Why Increasing US Treasury Yields Is Trouble For Housing And Economy

While increasing rates on U.S. Treasury securities reflect the improving economy, a continued rise could mean trouble for the economy and housing market. One reason is that if …

While increasing rates on U.S. Treasury securities reflect the improving economy, a continued rise could mean trouble for the economy and housing market. One reason is that if money is more expensive to borrow, it may lower demand from home buyers. For more on this see the following article by Jason Simpkins from Money Morning

Yields on U.S. Treasury securities have soared over the past six months as the U.S. economy showed signs of a rebound and as investors braced for the possible return of inflation. However, while the higher yields signaled improving fortunes for the American marketplace, those higher rates could also undermine this turnabout by causing the improving stock-and-housing markets to stumble.

From its low of 2.04% in mid-December, the yield on the 10-year Treasury has surged past the 3.83% level.

At first blush, it makes sense for Treasury yields to be rising and bond prices falling during a period of economic recovery. Investors are swapping the relative safety of the bond market for the higher risk – and greater potential returns – of the stock market as the apparent U.S. recovery builds momentum.

But analysts are beginning to worry that if Treasury yields rise too much, higher borrowing costs for businesses and consumers will act as drag on housing and stocks, thus bringing an end to the rebound that has taken place over the past few months.

“Is a 10-year Treasury rate of 3.84% catastrophic? No. If it goes substantially above 4% or 4.25%, then at some point rates would be too prohibitive,” Keith Hembre, chief economist for First American Funds told CNNMoney.

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Higher yields drag on stocks because as rates rise, Treasuries – which offer less risk – become more attractive to investors. Higher interest rates can be a stumbling block for economic growth because they make it more expensive for companies and consumers to borrow, and because they put added pressure on mortgage rates.

The average 30-year fixed rate mortgage is now 5.45%, according to Bankrate.com, a Web site that tracks lending rates across the country. That’s up from 5.23% a week ago and stands as a major increase from the record low of 4.85% reached in April. These higher rates threaten to dampen home sales and discourage consumers from refinancing their mortgages.

The Mortgage Bankers Association’s index of applications to purchase a home or refinance a loan fell 16% to 658.7 in the week ended May 29, from 786 the week before. The group’s refinancing gauge plunged 24%.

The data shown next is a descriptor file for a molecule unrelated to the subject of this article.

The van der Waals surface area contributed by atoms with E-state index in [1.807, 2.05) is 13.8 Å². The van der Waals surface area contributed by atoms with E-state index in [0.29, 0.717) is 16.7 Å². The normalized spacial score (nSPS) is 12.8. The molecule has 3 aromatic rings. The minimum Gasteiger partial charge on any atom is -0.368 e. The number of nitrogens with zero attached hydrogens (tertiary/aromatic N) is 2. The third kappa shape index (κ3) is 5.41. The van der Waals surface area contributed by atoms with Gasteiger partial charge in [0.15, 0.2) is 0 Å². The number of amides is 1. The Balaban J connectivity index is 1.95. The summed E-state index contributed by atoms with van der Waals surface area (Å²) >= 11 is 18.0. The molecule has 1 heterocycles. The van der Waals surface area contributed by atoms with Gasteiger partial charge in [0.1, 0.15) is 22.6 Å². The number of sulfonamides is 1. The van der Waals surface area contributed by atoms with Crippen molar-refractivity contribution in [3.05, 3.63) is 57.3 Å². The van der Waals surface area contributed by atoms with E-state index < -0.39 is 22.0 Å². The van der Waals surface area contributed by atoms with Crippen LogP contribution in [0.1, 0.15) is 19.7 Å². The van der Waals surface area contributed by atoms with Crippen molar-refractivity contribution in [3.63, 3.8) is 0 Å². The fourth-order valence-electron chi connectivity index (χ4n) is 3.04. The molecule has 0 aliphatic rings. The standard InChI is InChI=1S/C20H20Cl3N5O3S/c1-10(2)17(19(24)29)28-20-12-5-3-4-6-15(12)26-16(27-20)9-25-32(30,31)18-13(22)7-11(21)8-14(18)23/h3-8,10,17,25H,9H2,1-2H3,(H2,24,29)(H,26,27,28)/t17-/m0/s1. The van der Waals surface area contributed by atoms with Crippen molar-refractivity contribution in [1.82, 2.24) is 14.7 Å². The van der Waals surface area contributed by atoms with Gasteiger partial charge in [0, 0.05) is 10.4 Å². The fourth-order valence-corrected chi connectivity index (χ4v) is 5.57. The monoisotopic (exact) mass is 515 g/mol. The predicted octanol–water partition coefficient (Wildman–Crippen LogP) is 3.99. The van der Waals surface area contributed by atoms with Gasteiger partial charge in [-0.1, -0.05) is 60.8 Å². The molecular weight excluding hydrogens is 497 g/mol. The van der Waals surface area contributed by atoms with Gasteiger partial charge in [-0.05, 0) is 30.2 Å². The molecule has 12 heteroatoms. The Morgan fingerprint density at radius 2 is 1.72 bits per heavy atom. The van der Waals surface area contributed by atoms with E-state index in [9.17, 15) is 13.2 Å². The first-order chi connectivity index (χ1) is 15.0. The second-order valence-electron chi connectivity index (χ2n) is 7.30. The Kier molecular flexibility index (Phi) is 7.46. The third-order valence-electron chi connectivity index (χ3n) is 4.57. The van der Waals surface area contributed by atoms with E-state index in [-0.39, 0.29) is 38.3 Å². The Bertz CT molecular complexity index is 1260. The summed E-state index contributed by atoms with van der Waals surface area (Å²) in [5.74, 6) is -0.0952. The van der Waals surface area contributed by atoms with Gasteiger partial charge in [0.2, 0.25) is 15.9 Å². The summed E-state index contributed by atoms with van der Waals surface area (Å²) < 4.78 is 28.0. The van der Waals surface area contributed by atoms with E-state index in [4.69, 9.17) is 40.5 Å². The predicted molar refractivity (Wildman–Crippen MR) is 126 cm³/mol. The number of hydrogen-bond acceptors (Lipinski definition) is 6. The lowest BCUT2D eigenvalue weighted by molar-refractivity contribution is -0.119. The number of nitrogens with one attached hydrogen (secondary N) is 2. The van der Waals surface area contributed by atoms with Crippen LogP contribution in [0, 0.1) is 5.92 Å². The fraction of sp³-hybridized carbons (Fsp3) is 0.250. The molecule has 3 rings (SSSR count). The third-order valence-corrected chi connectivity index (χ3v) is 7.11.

In addition to threatening the housing market’s recovery, higher mortgage rates have put the U.S. Federal Reserve in a difficult position. Under more typical circumstances, the Fed would normally increase purchases of Treasuries and mortgages if it wanted to control borrowing costs.

But Federal Reserve Chairman Ben S. Bernanke has for the past several months pursued a policy of quantitative easing, and many analysts believe that’s part of the problem.

The central bank said in March that it would purchase $300 billion in long-term Treasury notes in an effort to keep rates low. It also lowered its benchmark Federal Funds rate to a range of 0%-0.25%. But instead of reducing rates, the Fed has only really succeeded in driving investors out of the market.

The Fed’s decision “is having the opposite of the desired effect,” Robert Arnott, chairman of Research Affiliates, told the San Francisco Chronicle. “People figure, if the Fed is buying Treasuries, I ought to be selling them.”

However, other analysts assert that the decision by the Fed to not accelerate its purchases of mortgages is the main reason why rates continue to increase.

“The fact that the Fed has not come in and supported the ‘national mortgage rate,’ that has gotten the market spooked,” Walt Schmidt, a mortgage-bond strategist at FTN Financial Group, told Bloomberg News.

In either case, the Fed is probably won’t take any action until the next meeting of the policymaking Federal Open Market Committee (FOMC), which takes place June 23-24.

“The Fed wants to operate in predictable ways,” Jim Bianco, president of Chicago-based Bianco Research LLC told Bloomberg. “They are also trying to not just look arbitrary, which makes people think ‘I can’t ever go to the bathroom because there could be a press release that the Fed changed the buybacks.’ That’s been a real concern: ‘Wow, I just went to the bathroom and lost $2 million dollars’.”

This article has been reposted from Money Morning. You can view the article on Money Morning’s investment news website here.

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